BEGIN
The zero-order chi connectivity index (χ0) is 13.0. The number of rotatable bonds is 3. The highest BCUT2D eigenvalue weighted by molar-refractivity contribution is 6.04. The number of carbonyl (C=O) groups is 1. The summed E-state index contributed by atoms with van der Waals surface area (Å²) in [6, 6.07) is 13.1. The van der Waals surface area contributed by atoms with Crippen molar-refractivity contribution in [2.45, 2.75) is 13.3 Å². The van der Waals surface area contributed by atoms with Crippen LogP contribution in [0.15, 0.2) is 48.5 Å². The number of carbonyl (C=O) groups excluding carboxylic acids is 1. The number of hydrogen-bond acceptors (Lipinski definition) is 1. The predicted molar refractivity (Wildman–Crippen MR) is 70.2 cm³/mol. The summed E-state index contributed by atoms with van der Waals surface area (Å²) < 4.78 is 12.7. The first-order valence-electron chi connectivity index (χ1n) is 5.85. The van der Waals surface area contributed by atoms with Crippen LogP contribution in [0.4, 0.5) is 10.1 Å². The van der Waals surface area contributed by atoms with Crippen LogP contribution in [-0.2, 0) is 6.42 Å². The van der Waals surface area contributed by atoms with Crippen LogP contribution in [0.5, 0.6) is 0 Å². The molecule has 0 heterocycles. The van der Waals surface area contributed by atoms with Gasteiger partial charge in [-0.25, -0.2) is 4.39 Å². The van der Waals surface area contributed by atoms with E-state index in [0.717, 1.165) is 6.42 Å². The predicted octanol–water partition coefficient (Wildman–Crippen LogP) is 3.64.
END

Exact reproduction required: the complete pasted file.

The zero-order chi connectivity index (χ0) is 13.0. The number of rotatable bonds is 3. The highest BCUT2D eigenvalue weighted by molar-refractivity contribution is 6.04. The number of carbonyl (C=O) groups is 1. The summed E-state index contributed by atoms with van der Waals surface area (Å²) in [6, 6.07) is 13.1. The van der Waals surface area contributed by atoms with Crippen molar-refractivity contribution in [2.45, 2.75) is 13.3 Å². The van der Waals surface area contributed by atoms with Crippen LogP contribution in [0.15, 0.2) is 48.5 Å². The number of carbonyl (C=O) groups excluding carboxylic acids is 1. The number of hydrogen-bond acceptors (Lipinski definition) is 1. The predicted molar refractivity (Wildman–Crippen MR) is 70.2 cm³/mol. The summed E-state index contributed by atoms with van der Waals surface area (Å²) < 4.78 is 12.7. The first-order valence-electron chi connectivity index (χ1n) is 5.85. The van der Waals surface area contributed by atoms with Crippen LogP contribution in [0.4, 0.5) is 10.1 Å². The van der Waals surface area contributed by atoms with Crippen LogP contribution in [-0.2, 0) is 6.42 Å². The van der Waals surface area contributed by atoms with Crippen LogP contribution in [0.5, 0.6) is 0 Å². The molecule has 0 heterocycles. The van der Waals surface area contributed by atoms with Gasteiger partial charge in [-0.25, -0.2) is 4.39 Å². The van der Waals surface area contributed by atoms with E-state index in [0.717, 1.165) is 6.42 Å². The predicted octanol–water partition coefficient (Wildman–Crippen LogP) is 3.64.